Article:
The pressure safety valve (PSV) is a direct,  spring-loaded pressure-relief valve

Testing standards: no one-size-fits-all

Today, more than ever before, testing is extremely important in the valve industry. The increase in globally sourced products and muchreduced domestic manufacturing has caused every actor in the valve supply chain to request and require more testing.
^ The pressure safety valve (PSV) is a direct,  spring-loaded pressure-relief valve

Article By Adnan Ilyas

This article provides you with information about the inspection of valves and valve testing in the manufacturing shop as well as in operational plants.

To effectively test a valve, there first must be an established testing procedure, combined with the acceptance criteria or performance standards that the valve is expected to meet or exceed. When it comes to testing standards though, one size does not fit all. There are different standards for industrial valves, pipeline valves, control valves and pressure-relief valves, which will be detailed below.

Shell test

A well-known standard is the shell test or body test, which is performed after successful completion of the valve’s individual components e.g. seat, disc, body, stem, etc. inspection, and assembly. The test is conducted by the valve manufacturer or a repair service provider and based on the requirements of API STD 598 or other relevant standard (Valve Inspection and Testing).
As specified by the above standard, the valve shall be ‘partially open and be able to hold pressure for a certain time. The pressure shall not be less than 1.5 times of maximum working pressure. No leakage is allowed.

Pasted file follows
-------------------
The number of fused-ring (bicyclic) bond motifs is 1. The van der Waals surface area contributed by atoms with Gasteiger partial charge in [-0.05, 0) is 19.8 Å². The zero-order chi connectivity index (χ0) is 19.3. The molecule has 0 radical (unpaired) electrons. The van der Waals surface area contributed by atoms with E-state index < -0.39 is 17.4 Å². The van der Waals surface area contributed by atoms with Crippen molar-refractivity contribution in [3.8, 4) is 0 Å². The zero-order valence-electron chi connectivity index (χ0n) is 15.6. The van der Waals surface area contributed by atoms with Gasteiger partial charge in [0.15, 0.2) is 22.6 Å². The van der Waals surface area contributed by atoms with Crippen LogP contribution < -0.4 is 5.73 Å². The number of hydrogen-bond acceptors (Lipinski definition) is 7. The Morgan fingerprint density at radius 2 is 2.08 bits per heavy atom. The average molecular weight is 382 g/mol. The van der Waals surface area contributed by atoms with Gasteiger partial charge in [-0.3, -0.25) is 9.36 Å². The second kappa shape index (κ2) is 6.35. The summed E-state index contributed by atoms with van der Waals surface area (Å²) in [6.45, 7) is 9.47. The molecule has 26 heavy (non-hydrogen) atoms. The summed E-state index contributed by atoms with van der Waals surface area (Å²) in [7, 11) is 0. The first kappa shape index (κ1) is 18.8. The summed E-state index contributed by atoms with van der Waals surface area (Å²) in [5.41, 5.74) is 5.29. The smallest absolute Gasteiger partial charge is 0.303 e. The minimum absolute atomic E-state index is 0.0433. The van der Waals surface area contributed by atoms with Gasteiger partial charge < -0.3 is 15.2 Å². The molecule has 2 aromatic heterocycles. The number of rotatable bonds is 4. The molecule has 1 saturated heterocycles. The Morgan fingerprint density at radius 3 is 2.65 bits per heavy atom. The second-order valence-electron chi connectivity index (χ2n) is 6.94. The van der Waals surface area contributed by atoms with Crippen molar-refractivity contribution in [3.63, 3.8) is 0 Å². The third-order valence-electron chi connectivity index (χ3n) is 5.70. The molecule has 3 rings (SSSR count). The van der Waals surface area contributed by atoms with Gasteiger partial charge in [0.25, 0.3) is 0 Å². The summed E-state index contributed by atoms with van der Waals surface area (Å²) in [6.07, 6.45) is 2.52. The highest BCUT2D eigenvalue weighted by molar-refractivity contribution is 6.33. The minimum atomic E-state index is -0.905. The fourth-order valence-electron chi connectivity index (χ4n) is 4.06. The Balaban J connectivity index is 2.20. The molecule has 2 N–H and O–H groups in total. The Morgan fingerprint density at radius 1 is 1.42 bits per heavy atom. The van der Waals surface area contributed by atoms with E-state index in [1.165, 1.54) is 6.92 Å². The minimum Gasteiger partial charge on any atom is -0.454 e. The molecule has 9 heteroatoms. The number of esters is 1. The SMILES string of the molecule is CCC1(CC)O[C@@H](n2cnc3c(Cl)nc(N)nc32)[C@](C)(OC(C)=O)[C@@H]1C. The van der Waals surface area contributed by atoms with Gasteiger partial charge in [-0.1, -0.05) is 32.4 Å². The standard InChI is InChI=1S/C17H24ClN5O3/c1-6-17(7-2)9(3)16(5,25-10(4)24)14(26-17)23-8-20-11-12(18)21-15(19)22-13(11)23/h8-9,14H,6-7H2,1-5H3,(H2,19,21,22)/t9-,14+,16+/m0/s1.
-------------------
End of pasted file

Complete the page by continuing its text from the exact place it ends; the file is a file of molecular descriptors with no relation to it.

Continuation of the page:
Leakage check points are body, bonnet, stem, plugs/fittings and flange connections.’

Valve seat leak test

The seat leakage (closure test) is performed after successful completion of the valve shell test (body test). One side (valve in- or outlet) shall be subjected to the hydrostatic pressure and amount of leak shall be measured on the opposite side of the valve.

It means that if valve inlet is pressurized, the amount of leakage in the outlet needs to be measured. A limited amount of leakage is permissible. In the same manner, you have to test and inspect both sides. Note that some valves have only one seat whilst others may have four seats as per their respective types. Test pressures are determined according to ASME B16.34.

Valve backseat test

The valve backseat test is performed in the valve with a backseat feature. This is a feature that allows possible replacement of the valve packing while in service. In this test, the valve shall be fully opened and packing gland shall be loose or not installed. No leakage is permissible in the backseat test. Keep in mind that the test pressure for the backseat is same as the other seat test of the valve.

PSV testing

The pressure safety valve (PSV) is a direct, spring-loaded pressure-relief valve that is opened by the static pressure upstream of the valve and is characterized by a rapid opening or pop action.

When the static inlet pressure reaches the set pressure, it will increase the pressure upstream of the disk and overcome the spring force on the disk. The fluid will then enter the huddling chamber, providing additional opening force. This will cause the disk to lift and provide a full opening at minimal overpressure. The closing pressure will be less than the set pressure and will be reached after the blowdown phase is completed.

PSV – CDTP test